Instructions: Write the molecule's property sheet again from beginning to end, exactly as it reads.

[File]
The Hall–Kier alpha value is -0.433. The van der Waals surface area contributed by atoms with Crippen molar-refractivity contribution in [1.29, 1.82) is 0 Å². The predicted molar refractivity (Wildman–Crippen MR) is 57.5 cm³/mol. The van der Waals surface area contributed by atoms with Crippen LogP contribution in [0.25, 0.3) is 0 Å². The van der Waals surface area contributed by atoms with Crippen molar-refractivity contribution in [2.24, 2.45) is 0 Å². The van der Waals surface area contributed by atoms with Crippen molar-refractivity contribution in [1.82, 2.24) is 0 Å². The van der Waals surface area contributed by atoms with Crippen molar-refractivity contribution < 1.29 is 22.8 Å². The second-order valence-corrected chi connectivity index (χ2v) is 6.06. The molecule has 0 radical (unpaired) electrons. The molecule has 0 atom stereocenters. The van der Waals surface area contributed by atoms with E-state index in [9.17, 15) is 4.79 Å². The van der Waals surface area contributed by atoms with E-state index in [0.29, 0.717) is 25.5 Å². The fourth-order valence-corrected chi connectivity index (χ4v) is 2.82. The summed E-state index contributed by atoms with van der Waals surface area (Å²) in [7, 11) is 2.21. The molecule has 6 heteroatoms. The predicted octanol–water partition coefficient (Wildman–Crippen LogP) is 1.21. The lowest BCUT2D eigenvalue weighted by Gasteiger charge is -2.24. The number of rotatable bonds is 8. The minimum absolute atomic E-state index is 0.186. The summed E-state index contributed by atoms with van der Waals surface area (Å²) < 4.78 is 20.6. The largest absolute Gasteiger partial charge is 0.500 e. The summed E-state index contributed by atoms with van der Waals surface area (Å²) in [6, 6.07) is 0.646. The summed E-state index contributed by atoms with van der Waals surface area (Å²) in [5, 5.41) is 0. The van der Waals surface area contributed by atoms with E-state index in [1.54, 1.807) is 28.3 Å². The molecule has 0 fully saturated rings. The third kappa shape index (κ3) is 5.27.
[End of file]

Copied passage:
The Hall–Kier alpha value is -0.433. The van der Waals surface area contributed by atoms with Crippen molar-refractivity contribution in [1.29, 1.82) is 0 Å². The predicted molar refractivity (Wildman–Crippen MR) is 57.5 cm³/mol. The van der Waals surface area contributed by atoms with Crippen LogP contribution in [0.25, 0.3) is 0 Å². The van der Waals surface area contributed by atoms with Crippen molar-refractivity contribution in [2.24, 2.45) is 0 Å². The van der Waals surface area contributed by atoms with Crippen molar-refractivity contribution in [1.82, 2.24) is 0 Å². The van der Waals surface area contributed by atoms with Crippen molar-refractivity contribution < 1.29 is 22.8 Å². The second-order valence-corrected chi connectivity index (χ2v) is 6.06. The molecule has 0 radical (unpaired) electrons. The molecule has 0 atom stereocenters. The van der Waals surface area contributed by atoms with E-state index in [9.17, 15) is 4.79 Å². The van der Waals surface area contributed by atoms with E-state index in [0.29, 0.717) is 25.5 Å². The fourth-order valence-corrected chi connectivity index (χ4v) is 2.82. The summed E-state index contributed by atoms with van der Waals surface area (Å²) in [7, 11) is 2.21. The molecule has 6 heteroatoms. The predicted octanol–water partition coefficient (Wildman–Crippen LogP) is 1.21. The lowest BCUT2D eigenvalue weighted by Gasteiger charge is -2.24. The number of rotatable bonds is 8. The minimum absolute atomic E-state index is 0.186. The summed E-state index contributed by atoms with van der Waals surface area (Å²) < 4.78 is 20.6. The largest absolute Gasteiger partial charge is 0.500 e. The summed E-state index contributed by atoms with van der Waals surface area (Å²) in [6, 6.07) is 0.646. The summed E-state index contributed by atoms with van der Waals surface area (Å²) in [5, 5.41) is 0. The van der Waals surface area contributed by atoms with E-state index in [1.54, 1.807) is 28.3 Å². The molecule has 0 fully saturated rings. The third kappa shape index (κ3) is 5.27.